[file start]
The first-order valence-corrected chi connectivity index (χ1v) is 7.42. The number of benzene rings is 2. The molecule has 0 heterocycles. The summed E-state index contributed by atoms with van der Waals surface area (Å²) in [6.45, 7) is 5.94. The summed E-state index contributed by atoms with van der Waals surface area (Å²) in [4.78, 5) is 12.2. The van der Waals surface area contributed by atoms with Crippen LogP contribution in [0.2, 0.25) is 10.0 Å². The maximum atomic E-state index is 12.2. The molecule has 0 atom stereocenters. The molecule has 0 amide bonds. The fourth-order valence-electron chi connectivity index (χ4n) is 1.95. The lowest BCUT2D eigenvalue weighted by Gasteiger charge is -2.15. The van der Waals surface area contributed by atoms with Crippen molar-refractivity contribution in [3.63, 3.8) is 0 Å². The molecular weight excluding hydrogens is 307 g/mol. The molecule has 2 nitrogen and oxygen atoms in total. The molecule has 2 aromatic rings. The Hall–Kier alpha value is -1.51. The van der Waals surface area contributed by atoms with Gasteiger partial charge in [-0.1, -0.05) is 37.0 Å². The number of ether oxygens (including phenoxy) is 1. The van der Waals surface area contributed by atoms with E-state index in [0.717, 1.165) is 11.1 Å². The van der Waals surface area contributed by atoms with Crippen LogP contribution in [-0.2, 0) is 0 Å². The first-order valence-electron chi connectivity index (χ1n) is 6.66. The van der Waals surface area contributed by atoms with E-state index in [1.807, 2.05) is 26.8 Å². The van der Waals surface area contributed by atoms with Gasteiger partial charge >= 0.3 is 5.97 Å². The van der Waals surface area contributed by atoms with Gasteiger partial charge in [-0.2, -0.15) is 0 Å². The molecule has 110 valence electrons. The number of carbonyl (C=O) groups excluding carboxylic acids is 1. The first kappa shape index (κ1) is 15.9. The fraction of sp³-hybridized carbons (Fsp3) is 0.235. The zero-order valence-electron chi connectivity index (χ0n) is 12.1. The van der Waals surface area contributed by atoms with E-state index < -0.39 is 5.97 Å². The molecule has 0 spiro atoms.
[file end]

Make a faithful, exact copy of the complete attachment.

The first-order valence-corrected chi connectivity index (χ1v) is 7.42. The number of benzene rings is 2. The molecule has 0 heterocycles. The summed E-state index contributed by atoms with van der Waals surface area (Å²) in [6.45, 7) is 5.94. The summed E-state index contributed by atoms with van der Waals surface area (Å²) in [4.78, 5) is 12.2. The van der Waals surface area contributed by atoms with Crippen LogP contribution in [0.2, 0.25) is 10.0 Å². The maximum atomic E-state index is 12.2. The molecule has 0 atom stereocenters. The molecule has 0 amide bonds. The fourth-order valence-electron chi connectivity index (χ4n) is 1.95. The lowest BCUT2D eigenvalue weighted by Gasteiger charge is -2.15. The van der Waals surface area contributed by atoms with Crippen molar-refractivity contribution in [3.63, 3.8) is 0 Å². The molecular weight excluding hydrogens is 307 g/mol. The molecule has 2 nitrogen and oxygen atoms in total. The molecule has 2 aromatic rings. The Hall–Kier alpha value is -1.51. The van der Waals surface area contributed by atoms with Gasteiger partial charge in [-0.1, -0.05) is 37.0 Å². The number of ether oxygens (including phenoxy) is 1. The van der Waals surface area contributed by atoms with E-state index in [0.717, 1.165) is 11.1 Å². The van der Waals surface area contributed by atoms with Crippen LogP contribution in [-0.2, 0) is 0 Å². The first-order valence-electron chi connectivity index (χ1n) is 6.66. The van der Waals surface area contributed by atoms with E-state index in [1.807, 2.05) is 26.8 Å². The van der Waals surface area contributed by atoms with Gasteiger partial charge >= 0.3 is 5.97 Å². The van der Waals surface area contributed by atoms with Gasteiger partial charge in [-0.2, -0.15) is 0 Å². The molecule has 110 valence electrons. The number of carbonyl (C=O) groups excluding carboxylic acids is 1. The first kappa shape index (κ1) is 15.9. The fraction of sp³-hybridized carbons (Fsp3) is 0.235. The zero-order valence-electron chi connectivity index (χ0n) is 12.1. The van der Waals surface area contributed by atoms with E-state index < -0.39 is 5.97 Å². The molecule has 0 spiro atoms.